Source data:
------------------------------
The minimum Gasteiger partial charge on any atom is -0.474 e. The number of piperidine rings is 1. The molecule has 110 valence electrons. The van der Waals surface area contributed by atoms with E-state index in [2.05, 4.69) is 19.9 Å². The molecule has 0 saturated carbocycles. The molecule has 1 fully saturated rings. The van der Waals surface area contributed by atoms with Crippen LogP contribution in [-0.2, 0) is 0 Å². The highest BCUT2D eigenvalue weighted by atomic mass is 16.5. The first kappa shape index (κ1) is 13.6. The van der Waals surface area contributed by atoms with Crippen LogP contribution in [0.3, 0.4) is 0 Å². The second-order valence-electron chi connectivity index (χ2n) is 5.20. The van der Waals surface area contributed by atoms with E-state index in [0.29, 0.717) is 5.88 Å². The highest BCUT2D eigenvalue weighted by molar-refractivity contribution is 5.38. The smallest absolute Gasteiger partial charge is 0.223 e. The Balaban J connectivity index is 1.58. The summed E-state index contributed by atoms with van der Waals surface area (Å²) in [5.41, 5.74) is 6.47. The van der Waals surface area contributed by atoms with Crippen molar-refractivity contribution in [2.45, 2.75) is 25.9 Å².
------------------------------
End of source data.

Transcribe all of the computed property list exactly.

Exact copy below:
The minimum Gasteiger partial charge on any atom is -0.474 e. The number of piperidine rings is 1. The molecule has 110 valence electrons. The van der Waals surface area contributed by atoms with E-state index in [2.05, 4.69) is 19.9 Å². The molecule has 0 saturated carbocycles. The molecule has 1 fully saturated rings. The van der Waals surface area contributed by atoms with Crippen LogP contribution in [-0.2, 0) is 0 Å². The highest BCUT2D eigenvalue weighted by atomic mass is 16.5. The first kappa shape index (κ1) is 13.6. The van der Waals surface area contributed by atoms with Crippen LogP contribution in [0.3, 0.4) is 0 Å². The second-order valence-electron chi connectivity index (χ2n) is 5.20. The van der Waals surface area contributed by atoms with E-state index in [0.29, 0.717) is 5.88 Å². The highest BCUT2D eigenvalue weighted by molar-refractivity contribution is 5.38. The smallest absolute Gasteiger partial charge is 0.223 e. The Balaban J connectivity index is 1.58. The summed E-state index contributed by atoms with van der Waals surface area (Å²) in [5.41, 5.74) is 6.47. The van der Waals surface area contributed by atoms with Crippen molar-refractivity contribution in [2.45, 2.75) is 25.9 Å².